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Publication numberUS1419273 A
Publication typeGrant
Publication dateJun 13, 1922
Filing dateAug 9, 1920
Priority dateAug 9, 1920
Publication numberUS 1419273 A, US 1419273A, US-A-1419273, US1419273 A, US1419273A
InventorsLa Bour Harry E
Original AssigneeChemical Equipment Company
Export CitationBiBTeX, EndNote, RefMan
External Links: USPTO, USPTO Assignment, Espacenet
Pumping system
US 1419273 A
Abstract  available in
Previous page
Next page
Claims  available in
Description  (OCR text may contain errors)



APPLICATION FILED AUG.9,1920- Patented June 13, 11922.

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To all whom it may concern:

Be it known that ll, HARRY E. L Bonn, a citizen of the United States, residing at Chicago, in the county 'of Cook and State 0t Tllinois have invented a certain new and useful'lmprovement in Pumping Systems, of which the following is a full, clear, concise, and exact description, rei'erence be ng had to the accompanying drawings, forming a art of this specification.

' invention relates to pumping systems and particularly to that type of systern employing a centrifugal or valveless pump as a liquid moving means and constitutes an improvement over my Patent No. 1,314,875, granted Sept. 2, 191%}.

It is known that after a centrifugal pump is once primed, so that the pump is full of liquid, it will exert a suction. The system,

as disclosed in the above mentioned patent,-

-,is provided with means for priming the pump. The priming means is in form of a f gair of tanks on ditlerent levels arranged as isclosed in said patent.

I have found that under certain operating conditions when the pump is stoppedthe falling liquid in the vertical section of the suction pipe produces a siphoning effect upon the lower or trap tank. This siphoning eilect continues until all liquid is withdrawn from the upper tank, pump and pump connections, and in fact until air is admitted through the pump and its suction pipe into the lower part of the trap tank.

' The two liquid columns one being that in trap tank and the other that in the vertical section of the suction pipe, finally attain a balance, but it is possible for this balance to occur in such a way that at least half of the pump may be empty of liquid and thus in an unprimed condition. Under this condition the pump it started will fail to pick up its suction.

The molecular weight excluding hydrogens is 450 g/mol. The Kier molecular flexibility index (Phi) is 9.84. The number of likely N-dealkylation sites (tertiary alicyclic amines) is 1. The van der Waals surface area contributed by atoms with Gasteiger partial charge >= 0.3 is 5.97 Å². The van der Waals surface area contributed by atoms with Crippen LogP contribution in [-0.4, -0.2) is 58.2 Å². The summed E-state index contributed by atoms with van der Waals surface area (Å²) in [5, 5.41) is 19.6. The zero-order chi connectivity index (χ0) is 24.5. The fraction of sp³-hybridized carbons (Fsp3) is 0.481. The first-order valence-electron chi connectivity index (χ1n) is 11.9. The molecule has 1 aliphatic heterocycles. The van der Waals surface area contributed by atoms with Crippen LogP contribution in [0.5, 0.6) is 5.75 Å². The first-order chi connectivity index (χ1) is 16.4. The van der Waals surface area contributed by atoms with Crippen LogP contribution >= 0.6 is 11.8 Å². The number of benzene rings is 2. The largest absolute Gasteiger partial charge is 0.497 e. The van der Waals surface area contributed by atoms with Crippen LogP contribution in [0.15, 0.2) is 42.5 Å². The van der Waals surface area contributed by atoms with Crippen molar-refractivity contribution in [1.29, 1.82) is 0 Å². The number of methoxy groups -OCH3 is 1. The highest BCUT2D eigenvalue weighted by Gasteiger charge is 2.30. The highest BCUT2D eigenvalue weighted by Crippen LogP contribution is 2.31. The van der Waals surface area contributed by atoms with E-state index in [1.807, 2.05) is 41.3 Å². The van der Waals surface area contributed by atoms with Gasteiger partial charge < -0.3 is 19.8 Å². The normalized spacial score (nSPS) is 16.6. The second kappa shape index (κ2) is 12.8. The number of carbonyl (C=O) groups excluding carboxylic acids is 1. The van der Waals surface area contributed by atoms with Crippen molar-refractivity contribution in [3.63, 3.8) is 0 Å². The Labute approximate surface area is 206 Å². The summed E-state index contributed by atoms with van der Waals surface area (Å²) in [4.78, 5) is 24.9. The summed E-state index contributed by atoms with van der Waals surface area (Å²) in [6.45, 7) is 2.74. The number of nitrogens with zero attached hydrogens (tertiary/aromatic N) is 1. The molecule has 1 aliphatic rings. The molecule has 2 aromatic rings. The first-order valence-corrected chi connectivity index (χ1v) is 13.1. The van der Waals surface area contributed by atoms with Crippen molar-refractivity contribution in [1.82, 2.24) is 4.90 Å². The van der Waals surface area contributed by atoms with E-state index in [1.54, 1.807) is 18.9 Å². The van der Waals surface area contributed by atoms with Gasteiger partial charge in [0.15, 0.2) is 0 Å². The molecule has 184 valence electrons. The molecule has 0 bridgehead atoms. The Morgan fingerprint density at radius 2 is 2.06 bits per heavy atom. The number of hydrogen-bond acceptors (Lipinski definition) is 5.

The ob ect of the present invention is to provide means for preventing the siphoning action to an extent which will permit the above mentioned conditions. Briefly stated I provide a small connection or vacuum break between the top of the lower tank and the connection between tanks to admit air from the connecting pipe directly to the trap tank without said air having to pass through the pump. During operation this connection is sealed by the liquid being handled.

Speiziflcation of Letters Patent. Pgatgmtbgqfl J 111mg 13 1922 Application filed August e, 1920. strains. 402,159.

In order to teach those skilled in the art, more particularly how to construct and practise my invention, I shall now describe in detail one particular embodiment of my invention.

Figure 1 is a diagrammatic View of one form of my invention; and Figure 2 is a similar view of a modification.

As shown in the drawing, the pump 5, which is preferably of the type disclosed in my Patent No. 1,335,987 although any valveless pump may be employed in the present system, is mounted on the base 6 and driven by the motor 7 in this case directly connected with the pump.

The well or other source of liquid to be pumped-is shown at 8 and it is from this v lsource that it is desired to raise and discharge liquid by means of the centrifugal pump 5. The present invention may be employed in connection with water distributing systems, having faucets or the like as the discharge outlets.

T have provided a pair of suitable closed tanks 9 and 10 which may be made integral as shown in Figure 1, or separately, as shown in Figure 2. It is not essential that these tanks be exactly super-imposed, but it is' essential that the tank 10 extend to a higher level than the tank 9 in order that liquid may flow from the tank 10 to the tank 9, as will later be described.

The discharge nozzle or outlet 11 of the pump is connected by means of the pipe or conduit 12 to the bottom of the upper tank 10. The inlet pipe 13 oi the pump is, connected through the valve 1% and the pipe or conduit 15 to the bottom of the lower tank 9. The valve 1 1 is provided in order to permit the operator to shut off the pipe 15, it it should be desired to disconnect the pump from said tank. The valve is otherwise not necessary in the system, and is not employed in the normal operation thereof. The suction pipe 16 is connected to the top of the trap 9.

The top of the tank 10 is provided with an air vent 17 which is adapted to be controlled by the valve 18 which is operated by the float 19. A pipe 20 communicates with the tank 10, preferably extending to a point adjacent the bottom thereof, as is shown in dotted lines.- This pipe terminates with suitable outlet, the llaucet 21 and has inserted therein a storage tank or reservoir operation of the motor and pump when water is desired. A check valve 23 is provided in thedischarge pipe line 20 adjacent its-point of communication or entrance to the tank 10 to prevent water'in the storage tank 22 and pipe 20 from hacking into the tank 10.

The upper part of the-trap 9 has communication with one end of the air vent pipe 24: which projects from one side thereof, having its opposite and terminating preterably with an upwardly turned mouth within the pipe or'conduit 12 and preferably below the line of level A-A in tank 9.

The operation ot thesystem as shown in lFi ure 1 is as follows:

liquid is first charged into the tank 9 or into the tank 10 for the initial operation of the system and thereafter a supply is always trapped automatically for priming the pump and starting the system. Assume that the li uid in the tank 9, which is herein terms the trap, stands at the level indicated by the dotted line A, the suction pipe extending into the liquid which it is desired to pump. When the motor is started, the pump 5 will begin to discharge liquid from the trap 9 into the tank 10 and from there into the discharge pipe 20.